James A. Michener is the author of The Bridge at Andau, which was originally published during 1957. It was published again during 1985 by Fawcett. Michener details a true account of the Hungarian Revolution. He talks about the city of Budapest being torn apart because of Russian military personnel invading the territory and stripping away its resources. The only way Hungarians could escape the madness and embrace freedom is by crossing a seemingly unimportant bridge at Andau, laying on the Austrian border.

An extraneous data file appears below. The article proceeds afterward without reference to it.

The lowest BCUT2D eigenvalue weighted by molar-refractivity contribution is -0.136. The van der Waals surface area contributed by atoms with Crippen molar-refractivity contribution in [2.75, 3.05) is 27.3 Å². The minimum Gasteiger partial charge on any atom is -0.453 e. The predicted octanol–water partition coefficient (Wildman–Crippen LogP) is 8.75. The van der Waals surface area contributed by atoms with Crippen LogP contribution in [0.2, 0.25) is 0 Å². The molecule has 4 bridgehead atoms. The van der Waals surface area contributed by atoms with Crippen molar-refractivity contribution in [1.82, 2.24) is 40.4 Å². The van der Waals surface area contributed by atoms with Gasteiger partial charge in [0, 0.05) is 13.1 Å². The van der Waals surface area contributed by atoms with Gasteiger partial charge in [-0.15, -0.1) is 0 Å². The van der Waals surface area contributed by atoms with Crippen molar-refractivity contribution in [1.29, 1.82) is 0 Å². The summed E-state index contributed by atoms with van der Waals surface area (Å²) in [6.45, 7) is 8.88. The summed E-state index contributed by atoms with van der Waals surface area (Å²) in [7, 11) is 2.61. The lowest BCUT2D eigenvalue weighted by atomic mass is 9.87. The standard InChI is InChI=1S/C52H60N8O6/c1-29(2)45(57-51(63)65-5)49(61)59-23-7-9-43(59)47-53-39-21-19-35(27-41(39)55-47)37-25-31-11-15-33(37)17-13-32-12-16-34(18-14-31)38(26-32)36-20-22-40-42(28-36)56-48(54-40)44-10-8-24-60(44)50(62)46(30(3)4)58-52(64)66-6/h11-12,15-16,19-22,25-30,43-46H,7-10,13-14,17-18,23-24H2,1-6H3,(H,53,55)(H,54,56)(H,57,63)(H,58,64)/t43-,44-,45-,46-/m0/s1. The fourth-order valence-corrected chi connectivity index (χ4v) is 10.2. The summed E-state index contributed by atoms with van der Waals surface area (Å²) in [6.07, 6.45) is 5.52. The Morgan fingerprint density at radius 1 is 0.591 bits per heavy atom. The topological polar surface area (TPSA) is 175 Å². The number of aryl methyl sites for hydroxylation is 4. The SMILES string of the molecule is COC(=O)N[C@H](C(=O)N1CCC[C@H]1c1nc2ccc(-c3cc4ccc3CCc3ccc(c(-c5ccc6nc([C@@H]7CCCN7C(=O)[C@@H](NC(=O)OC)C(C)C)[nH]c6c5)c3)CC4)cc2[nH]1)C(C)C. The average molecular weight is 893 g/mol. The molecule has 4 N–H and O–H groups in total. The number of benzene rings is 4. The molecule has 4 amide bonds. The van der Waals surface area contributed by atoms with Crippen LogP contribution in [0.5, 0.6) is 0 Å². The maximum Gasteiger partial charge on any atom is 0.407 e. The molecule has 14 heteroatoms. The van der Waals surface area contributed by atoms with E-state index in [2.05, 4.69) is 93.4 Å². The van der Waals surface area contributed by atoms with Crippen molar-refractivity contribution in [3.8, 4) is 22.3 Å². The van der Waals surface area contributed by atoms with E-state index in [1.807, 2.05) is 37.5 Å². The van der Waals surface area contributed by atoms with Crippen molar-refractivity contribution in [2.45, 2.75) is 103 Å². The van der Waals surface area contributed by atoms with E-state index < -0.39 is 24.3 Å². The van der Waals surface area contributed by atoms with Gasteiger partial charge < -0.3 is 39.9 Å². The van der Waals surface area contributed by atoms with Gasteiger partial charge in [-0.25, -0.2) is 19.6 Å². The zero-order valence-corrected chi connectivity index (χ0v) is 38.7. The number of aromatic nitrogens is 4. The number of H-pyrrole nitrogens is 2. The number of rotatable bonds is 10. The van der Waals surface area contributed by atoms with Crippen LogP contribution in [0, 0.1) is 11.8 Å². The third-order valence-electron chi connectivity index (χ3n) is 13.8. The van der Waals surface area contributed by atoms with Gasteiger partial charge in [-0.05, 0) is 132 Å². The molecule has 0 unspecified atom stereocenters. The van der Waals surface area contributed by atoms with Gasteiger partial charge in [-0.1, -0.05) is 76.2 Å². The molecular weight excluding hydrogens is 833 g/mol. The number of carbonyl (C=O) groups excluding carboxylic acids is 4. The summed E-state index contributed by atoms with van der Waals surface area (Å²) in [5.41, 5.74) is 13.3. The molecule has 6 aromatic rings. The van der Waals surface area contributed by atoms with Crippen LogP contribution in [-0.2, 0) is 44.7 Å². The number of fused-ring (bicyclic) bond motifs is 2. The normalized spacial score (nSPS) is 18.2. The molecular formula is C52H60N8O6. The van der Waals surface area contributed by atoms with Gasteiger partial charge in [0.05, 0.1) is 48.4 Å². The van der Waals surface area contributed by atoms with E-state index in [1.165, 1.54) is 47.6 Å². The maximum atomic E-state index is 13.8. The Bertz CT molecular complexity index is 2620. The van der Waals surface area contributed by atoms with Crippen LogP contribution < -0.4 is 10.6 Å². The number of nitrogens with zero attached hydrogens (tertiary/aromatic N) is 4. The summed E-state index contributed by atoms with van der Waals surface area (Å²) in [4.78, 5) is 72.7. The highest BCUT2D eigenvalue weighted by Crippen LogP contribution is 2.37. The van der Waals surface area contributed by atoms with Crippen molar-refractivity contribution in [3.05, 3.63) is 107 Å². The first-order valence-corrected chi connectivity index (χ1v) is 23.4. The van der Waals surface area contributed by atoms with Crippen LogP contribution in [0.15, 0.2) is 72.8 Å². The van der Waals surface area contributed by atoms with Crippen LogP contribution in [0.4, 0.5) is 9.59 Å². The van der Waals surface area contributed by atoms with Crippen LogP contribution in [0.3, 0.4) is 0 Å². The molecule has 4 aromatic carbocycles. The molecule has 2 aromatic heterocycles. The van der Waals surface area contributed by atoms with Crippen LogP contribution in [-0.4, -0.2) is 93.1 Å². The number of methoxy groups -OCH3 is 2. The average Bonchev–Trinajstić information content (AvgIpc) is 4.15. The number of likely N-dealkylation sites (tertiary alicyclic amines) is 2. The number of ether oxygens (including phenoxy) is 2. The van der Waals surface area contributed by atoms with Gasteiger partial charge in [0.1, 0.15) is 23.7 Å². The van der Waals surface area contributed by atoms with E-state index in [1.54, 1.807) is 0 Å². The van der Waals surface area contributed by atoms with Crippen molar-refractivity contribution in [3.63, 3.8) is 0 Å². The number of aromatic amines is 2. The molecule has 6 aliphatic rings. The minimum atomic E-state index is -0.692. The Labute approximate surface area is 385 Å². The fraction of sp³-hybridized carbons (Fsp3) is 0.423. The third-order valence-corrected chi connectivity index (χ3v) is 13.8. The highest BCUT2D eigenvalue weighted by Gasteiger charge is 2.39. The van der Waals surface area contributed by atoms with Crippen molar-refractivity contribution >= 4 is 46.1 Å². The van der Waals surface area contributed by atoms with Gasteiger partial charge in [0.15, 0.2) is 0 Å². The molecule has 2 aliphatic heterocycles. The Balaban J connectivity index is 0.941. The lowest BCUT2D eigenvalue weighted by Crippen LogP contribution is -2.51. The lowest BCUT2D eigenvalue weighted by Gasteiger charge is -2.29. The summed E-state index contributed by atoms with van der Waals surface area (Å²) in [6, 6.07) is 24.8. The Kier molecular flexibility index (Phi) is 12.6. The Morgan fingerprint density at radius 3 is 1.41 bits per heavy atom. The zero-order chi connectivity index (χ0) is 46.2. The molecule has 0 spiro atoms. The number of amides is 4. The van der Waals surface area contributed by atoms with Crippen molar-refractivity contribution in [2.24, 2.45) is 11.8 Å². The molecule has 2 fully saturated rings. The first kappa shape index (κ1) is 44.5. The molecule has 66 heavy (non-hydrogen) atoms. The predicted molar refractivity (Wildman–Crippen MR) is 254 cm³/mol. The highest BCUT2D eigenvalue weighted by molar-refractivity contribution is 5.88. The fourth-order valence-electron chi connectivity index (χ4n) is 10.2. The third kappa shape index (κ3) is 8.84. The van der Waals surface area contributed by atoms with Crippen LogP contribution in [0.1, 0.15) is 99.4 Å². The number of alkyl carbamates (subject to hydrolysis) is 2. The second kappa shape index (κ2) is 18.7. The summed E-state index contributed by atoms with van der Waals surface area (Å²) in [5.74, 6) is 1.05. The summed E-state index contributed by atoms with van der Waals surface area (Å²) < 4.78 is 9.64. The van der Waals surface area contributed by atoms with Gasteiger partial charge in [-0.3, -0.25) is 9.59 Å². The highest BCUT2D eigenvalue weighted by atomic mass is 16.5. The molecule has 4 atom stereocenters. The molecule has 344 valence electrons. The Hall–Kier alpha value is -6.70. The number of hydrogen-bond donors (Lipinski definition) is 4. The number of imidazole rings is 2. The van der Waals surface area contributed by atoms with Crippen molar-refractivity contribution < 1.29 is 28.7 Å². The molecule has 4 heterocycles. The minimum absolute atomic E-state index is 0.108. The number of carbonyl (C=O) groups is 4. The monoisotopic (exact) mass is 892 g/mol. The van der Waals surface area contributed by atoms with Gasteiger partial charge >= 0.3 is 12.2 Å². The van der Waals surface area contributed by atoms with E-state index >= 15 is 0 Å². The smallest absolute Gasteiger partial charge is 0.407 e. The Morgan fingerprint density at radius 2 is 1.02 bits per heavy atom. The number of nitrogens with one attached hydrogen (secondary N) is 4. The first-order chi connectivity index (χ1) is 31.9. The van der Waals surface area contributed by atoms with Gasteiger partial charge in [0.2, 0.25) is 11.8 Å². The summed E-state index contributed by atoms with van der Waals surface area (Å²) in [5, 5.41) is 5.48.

Michener gives a riveting depiction of the terror Hungarians experienced during this time and the fight to reclaim their humanity. While some readers appreciate the vividness and critical analysis of Michener, other readers feel his depiction is biased and weighed down by propaganda. Michener is the author of historical fiction sagas rooted in different generations and geographical regions. He is the winner of the 1948 Pulitzer Prize for Fiction thanks to his first novel Tales of the South Pacific.